we did on the April 2013 drop. From a technical point of view I get much confidence in drawing lines from chart levels over 5 years old – investor circumstances/perceptions have changed. Until we see Western money move back into gold we won’t get any sustained and meaningful price move. On that front the pro market narrative is all negative:
: “There’s just not one typical investment idea that’s supportive to gold right now,” George Zivic, a New York-based portfolio manager at Oppenheimer Funds Inc., which oversees $245 billion, said by phone Nov. 5. “With the potential of rates increasing, dollar appreciation, it becomes synthetically expensive to hold gold as some sort of a portfolio hedge. And then you have the reality of no real concerns of inflation.”
: Half of the 27 respondents surveyed on Wednesday and Thursday predicted gold prices will breach a critical support at $1,100 per ounce by the end of this year. ... "U.S. dollar strength should impact gold on a short-term basis," said John Meyer, analyst at brokerage SP Angel. ... "The drivers of a sustained rally in gold are ephemeral at best," said Tai Wong, director, metals trading at BMO Capital Markets in New York. ... "The mood of investors could not be more bearish for precious metals," said Thorsten Proettel, commodity analyst at LBBW.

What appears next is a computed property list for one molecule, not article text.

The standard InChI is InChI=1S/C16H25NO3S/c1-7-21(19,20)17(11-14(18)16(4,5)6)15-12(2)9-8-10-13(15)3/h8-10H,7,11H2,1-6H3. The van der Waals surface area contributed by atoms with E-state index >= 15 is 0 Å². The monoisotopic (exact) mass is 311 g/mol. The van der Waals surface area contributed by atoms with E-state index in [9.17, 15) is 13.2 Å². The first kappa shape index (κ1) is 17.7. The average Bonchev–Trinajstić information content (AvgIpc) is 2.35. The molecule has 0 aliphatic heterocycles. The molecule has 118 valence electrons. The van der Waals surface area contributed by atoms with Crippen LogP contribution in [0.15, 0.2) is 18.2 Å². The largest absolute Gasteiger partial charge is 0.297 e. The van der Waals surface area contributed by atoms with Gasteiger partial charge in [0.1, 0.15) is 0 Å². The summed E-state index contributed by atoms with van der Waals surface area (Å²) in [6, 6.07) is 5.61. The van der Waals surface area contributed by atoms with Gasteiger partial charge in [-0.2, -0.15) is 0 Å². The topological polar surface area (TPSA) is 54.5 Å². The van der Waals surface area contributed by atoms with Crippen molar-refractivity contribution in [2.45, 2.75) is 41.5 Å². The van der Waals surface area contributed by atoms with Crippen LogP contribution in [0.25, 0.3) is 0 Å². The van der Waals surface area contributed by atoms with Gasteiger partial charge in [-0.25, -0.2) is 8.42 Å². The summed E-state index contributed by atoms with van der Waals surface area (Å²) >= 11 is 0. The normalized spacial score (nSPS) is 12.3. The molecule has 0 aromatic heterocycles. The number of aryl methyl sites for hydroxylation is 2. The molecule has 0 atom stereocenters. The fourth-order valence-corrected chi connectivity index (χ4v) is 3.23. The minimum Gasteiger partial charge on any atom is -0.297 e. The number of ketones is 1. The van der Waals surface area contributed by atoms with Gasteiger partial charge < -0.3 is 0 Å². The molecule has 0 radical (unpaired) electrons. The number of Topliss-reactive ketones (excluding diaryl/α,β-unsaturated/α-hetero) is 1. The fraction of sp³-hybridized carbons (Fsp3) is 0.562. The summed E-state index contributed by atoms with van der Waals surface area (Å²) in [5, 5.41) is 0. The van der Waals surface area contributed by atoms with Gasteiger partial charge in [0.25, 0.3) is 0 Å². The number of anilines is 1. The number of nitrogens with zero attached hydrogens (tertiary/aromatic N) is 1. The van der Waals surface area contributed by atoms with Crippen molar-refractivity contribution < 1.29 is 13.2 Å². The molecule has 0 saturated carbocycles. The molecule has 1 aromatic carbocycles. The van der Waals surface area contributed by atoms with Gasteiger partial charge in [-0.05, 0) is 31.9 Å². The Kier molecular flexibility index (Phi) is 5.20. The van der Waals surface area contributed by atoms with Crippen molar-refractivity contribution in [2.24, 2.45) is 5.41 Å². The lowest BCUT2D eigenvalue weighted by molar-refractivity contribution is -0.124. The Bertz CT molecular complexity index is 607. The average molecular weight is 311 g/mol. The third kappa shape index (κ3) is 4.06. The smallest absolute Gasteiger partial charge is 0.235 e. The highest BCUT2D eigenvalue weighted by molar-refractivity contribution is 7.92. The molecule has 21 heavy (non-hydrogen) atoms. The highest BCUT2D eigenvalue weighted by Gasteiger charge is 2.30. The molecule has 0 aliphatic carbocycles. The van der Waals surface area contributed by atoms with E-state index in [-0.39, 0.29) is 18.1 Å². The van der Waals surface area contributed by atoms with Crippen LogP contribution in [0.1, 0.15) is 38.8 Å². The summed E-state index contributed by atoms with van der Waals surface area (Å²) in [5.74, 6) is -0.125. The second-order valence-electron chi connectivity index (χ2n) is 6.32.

I quote these guys not because I think they know what they are talking about, but because this is what similar pro investors are reading and what they think everyone else thinks about gold. On that basis the outlook is poor and in uncharted territory. Sorry. We’ll just have to sit and watch how this plays out over the next few months.